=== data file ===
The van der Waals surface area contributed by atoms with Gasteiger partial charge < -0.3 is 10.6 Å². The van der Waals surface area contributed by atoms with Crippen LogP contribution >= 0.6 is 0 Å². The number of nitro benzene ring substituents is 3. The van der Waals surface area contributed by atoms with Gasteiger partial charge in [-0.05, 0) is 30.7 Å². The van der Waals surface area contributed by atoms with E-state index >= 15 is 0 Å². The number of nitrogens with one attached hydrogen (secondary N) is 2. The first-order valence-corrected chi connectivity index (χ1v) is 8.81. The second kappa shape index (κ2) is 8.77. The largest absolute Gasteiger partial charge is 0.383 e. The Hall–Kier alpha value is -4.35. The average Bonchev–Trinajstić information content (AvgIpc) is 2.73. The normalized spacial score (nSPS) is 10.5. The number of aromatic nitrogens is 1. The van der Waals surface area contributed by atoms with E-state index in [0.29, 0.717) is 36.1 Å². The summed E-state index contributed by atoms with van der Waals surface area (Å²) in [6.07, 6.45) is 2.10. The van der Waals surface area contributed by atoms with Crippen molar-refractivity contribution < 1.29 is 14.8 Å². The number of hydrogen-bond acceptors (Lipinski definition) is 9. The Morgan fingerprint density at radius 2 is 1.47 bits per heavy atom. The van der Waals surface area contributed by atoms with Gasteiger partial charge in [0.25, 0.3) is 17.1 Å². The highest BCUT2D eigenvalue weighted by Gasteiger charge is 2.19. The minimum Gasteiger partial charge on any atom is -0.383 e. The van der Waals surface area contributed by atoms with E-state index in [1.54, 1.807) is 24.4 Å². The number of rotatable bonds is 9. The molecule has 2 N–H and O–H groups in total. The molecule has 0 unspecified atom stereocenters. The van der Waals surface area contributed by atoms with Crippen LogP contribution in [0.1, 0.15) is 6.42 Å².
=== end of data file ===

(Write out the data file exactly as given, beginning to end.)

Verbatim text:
The van der Waals surface area contributed by atoms with Gasteiger partial charge < -0.3 is 10.6 Å². The van der Waals surface area contributed by atoms with Crippen LogP contribution >= 0.6 is 0 Å². The number of nitro benzene ring substituents is 3. The van der Waals surface area contributed by atoms with Gasteiger partial charge in [-0.05, 0) is 30.7 Å². The van der Waals surface area contributed by atoms with E-state index >= 15 is 0 Å². The number of nitrogens with one attached hydrogen (secondary N) is 2. The first-order valence-corrected chi connectivity index (χ1v) is 8.81. The second kappa shape index (κ2) is 8.77. The largest absolute Gasteiger partial charge is 0.383 e. The Hall–Kier alpha value is -4.35. The average Bonchev–Trinajstić information content (AvgIpc) is 2.73. The normalized spacial score (nSPS) is 10.5. The number of aromatic nitrogens is 1. The van der Waals surface area contributed by atoms with E-state index in [0.29, 0.717) is 36.1 Å². The summed E-state index contributed by atoms with van der Waals surface area (Å²) in [6.07, 6.45) is 2.10. The van der Waals surface area contributed by atoms with Crippen molar-refractivity contribution < 1.29 is 14.8 Å². The number of hydrogen-bond acceptors (Lipinski definition) is 9. The Morgan fingerprint density at radius 2 is 1.47 bits per heavy atom. The van der Waals surface area contributed by atoms with Gasteiger partial charge in [0.25, 0.3) is 17.1 Å². The highest BCUT2D eigenvalue weighted by Gasteiger charge is 2.19. The minimum Gasteiger partial charge on any atom is -0.383 e. The van der Waals surface area contributed by atoms with E-state index in [1.54, 1.807) is 24.4 Å². The number of rotatable bonds is 9. The molecule has 2 N–H and O–H groups in total. The molecule has 0 unspecified atom stereocenters. The van der Waals surface area contributed by atoms with Crippen LogP contribution in [0.1, 0.15) is 6.42 Å².